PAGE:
When voters approved Sound Transit 3 in 2016, they consented to a “provisional alignment” to take trains from roughly 15th & Market to the West Seattle Junction via South Lake Union and Downtown. A long line with a long tunnel through downtown required compromises. Although many felt at the time that ST’s budget estimates were exceedingly conservative, 18 months of Trump tweets and assaults in Olympia have soured the mood for adventurous budgets. Still, neighborhoods have understandable desires to undo some of those compromises.
Most of these ideas would create measureable improvements to the usefulness of the system. Moving the Ballard station west of 15th is a debate about what will bring the most riders. Improving the ship canal crossing would make trains more reliable. Stations in South Lake Union and/or First Hill would add some of the densest neighborhoods in the Pacific Northwest into the system’s walkshed, inevitably boosting ridership.
Among these ideas, one stands out as being primarily aesthetic: burying the elevated track around the West Seattle junction in a tunnel. Although elevated track has hardly turned Chicago and Tokyo into dystopias, one shouldn’t single out tunnel advocates as especially unreasonable: as a region, we’ve never built elevated track through densely populated areas, opting for tunnels or surface lines instead. Advocates are asking for the same things as other neighborhoods.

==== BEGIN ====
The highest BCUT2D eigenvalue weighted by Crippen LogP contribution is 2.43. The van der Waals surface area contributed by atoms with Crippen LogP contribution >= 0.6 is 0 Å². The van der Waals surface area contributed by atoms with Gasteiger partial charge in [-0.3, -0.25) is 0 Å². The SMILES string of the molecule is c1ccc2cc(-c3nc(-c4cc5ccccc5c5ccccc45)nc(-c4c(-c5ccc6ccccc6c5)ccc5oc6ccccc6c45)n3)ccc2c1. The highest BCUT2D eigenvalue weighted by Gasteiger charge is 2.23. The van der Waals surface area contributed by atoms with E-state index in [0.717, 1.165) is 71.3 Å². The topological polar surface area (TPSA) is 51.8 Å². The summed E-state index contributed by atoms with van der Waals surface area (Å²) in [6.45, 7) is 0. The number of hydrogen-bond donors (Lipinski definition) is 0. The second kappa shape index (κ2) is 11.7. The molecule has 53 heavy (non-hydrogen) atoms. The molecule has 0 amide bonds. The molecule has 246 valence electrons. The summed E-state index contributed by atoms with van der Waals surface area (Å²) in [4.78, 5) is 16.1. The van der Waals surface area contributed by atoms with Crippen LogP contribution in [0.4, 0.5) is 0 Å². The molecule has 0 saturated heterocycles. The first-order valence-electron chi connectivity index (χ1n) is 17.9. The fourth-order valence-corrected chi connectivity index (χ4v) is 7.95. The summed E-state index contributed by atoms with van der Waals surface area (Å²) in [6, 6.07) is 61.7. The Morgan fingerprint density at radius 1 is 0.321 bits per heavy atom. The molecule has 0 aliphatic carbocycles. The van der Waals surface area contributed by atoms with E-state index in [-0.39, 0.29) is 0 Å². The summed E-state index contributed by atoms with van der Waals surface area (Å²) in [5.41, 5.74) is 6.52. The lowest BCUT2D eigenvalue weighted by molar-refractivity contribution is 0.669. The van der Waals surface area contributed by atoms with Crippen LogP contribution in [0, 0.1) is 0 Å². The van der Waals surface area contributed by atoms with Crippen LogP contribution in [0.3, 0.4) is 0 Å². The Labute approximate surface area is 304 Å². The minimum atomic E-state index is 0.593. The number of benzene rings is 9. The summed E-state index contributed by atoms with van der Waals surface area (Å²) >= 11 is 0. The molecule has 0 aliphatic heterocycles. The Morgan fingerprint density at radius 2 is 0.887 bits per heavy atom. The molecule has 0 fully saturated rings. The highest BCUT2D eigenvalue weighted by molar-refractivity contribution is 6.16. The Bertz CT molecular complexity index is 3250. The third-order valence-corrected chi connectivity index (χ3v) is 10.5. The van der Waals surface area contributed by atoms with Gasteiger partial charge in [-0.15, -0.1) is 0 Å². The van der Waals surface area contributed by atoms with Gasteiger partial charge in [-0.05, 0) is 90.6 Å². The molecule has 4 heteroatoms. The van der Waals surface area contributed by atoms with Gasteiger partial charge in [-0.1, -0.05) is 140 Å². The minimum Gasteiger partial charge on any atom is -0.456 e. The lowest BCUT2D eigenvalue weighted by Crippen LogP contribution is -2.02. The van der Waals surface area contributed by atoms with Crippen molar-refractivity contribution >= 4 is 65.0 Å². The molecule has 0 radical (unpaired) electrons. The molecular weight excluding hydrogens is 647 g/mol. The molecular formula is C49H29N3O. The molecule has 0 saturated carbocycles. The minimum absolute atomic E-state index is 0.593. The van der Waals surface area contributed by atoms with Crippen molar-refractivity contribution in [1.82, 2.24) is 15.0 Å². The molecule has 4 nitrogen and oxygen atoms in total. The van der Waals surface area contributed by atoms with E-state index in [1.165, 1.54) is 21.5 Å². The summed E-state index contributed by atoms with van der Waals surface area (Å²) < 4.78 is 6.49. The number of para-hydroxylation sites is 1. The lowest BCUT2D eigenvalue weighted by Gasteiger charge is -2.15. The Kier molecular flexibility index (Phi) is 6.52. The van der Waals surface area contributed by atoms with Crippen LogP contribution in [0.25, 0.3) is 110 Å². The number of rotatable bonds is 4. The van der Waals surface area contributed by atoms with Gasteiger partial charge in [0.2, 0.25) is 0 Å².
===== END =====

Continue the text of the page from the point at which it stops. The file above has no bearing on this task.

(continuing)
Still, it is hard to identify a clear way in which burying the track would improve mobility in Seattle. People broadly accept that we have a transportation crisis. The fixed budget for grade-separated transit should be focused on solutions to that crisis, not subjective concerns about appearances. And what’s good for West Seattle is good for other places: it would be a better outcome for transit if other segments that follow the street grid, and can therefore run elevated, were lifted to fund better station placements elsewhere. However, the status quo has great power. The easiest place to elevate track is where the plan already calls for it. If there is any flexibility to increase scope at all, there are higher priorities.
The STB Editorial Board currently consists of Martin H. Duke, Brent White, and Dan Ryan.